As modern software trends toward distributed architectures, microservices, and extensive use of third-party and open source components, dependency management only gets harder, according to Endor Labs.
Application development risks
A new research report explores emerging trends that software organizations need to consider as part of their security strategy, and risks associated with the use of existing open source software (OSS) in application development.
In particular, as modern software development increasingly adopts distributed architectures and microservices alongside third party and open source components, the report tracks the astonishing popularity of ChatGPT’s API, how current large language model (LLM)-based AI platforms are unable to accurately classify malware risk in most cases, and how almost half of all applications make no calls at all to security-sensitive APIs in their code base.
“The fact that there’s been such a rapid expansion of new technologies related to Artificial Intelligence, and that these capabilities are being integrated into so many other applications, is truly remarkable—but it’s equally important to monitor the risks they bring with them,” said Henrik Plate, lead security researcher at Endor Labs Station9.
“These advances can cause considerable harm if the packages selected introduce malware and other risks to the software supply chain. This report offers an early look into this critical function, just as early adopters of matching security protocols will benefit most from these capabilities,” added Plate.
Unused code vulnerabilities
Existing LLM technologies still can’t be used to reliably assist in malware detection and scale–in fact, they accurately classify malware risk in barely 5% of all cases. They have value in manual workflows, but will likely never be fully reliable in autonomous workflows. That’s because they can’t be trained to recognize novel approaches, such as those derived through LLM recommendations.
45% of applications have no calls to security-sensitive APIs in their code base, but that number actually drops to 5% when dependencies are included. Organizations routinely underestimate risk when they don’t analyze their use of such APIs through open source dependencies.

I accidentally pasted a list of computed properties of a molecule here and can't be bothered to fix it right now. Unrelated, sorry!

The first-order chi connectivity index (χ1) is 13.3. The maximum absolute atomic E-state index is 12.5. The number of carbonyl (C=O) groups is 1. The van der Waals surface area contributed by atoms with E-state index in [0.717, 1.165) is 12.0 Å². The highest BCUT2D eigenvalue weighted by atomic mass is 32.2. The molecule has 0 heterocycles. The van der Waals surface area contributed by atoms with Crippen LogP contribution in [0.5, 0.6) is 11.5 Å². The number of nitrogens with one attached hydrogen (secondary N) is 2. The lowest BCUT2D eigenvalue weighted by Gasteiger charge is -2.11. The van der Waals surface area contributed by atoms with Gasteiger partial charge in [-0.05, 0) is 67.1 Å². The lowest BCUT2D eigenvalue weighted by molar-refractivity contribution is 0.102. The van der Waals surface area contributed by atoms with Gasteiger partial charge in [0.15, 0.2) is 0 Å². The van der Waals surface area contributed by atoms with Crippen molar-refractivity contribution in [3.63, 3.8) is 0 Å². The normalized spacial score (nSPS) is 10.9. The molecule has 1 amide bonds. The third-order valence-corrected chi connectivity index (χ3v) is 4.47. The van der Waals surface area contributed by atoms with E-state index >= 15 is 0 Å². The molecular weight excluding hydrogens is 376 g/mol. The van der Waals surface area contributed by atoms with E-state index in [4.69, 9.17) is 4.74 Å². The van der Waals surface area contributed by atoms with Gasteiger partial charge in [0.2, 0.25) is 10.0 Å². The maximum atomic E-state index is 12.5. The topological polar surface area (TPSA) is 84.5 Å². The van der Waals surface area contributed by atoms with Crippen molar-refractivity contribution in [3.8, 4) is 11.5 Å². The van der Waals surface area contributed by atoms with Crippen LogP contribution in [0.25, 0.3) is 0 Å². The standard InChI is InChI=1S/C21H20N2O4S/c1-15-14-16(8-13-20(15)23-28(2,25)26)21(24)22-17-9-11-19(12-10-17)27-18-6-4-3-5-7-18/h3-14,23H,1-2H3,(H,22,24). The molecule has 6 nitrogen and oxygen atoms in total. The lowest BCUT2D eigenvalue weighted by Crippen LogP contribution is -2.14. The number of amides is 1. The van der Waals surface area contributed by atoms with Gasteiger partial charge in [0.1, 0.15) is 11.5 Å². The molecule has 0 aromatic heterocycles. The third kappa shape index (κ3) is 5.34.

Even though 71% of typical Java application code is from open source components, applications use only 12% of imported code. Vulnerabilities in unused code are rarely exploitable; organizations can eliminate or de-prioritize 60% of remediation work with reliable insights into which code is reachable throughout an application.
LLM applications security
It’s been barely five months since ChatGPT’s API was released, but Endor Labs’ research has already identified that it’s used in 900 npm and PyPi packages across diverse problem domains. 75% of those are brand new packages.
While the advances are undeniable, organizations of all sizes need to practice due diligence when selecting packages. That’s because the combination of extreme popularity and a lack of historical data represents fertile ground for potential attacks.
Focusing specifically on LLM applications in security, the research uncovers how LLM can effectively create and hide malware, and even become a nemesis to defensive LLM applications. Given this landscape, organizations will need to document the components and vulnerabilities their applications include, such as through a Software Bill of Materials (SBOM).
Applications typically use only a small percentage of the open source components they integrate, while developers seldom understand the torrent of dependencies in each of those components.
To satisfy transparency requirements and protect the brand, it’s important for organizations to go beyond standard SBOMs. They need to understand not only the list of components but also how they’re being used within their applications, and which vulnerabilities are exploitable. This will enable a better understanding of risk, improve productivity and reduce cost.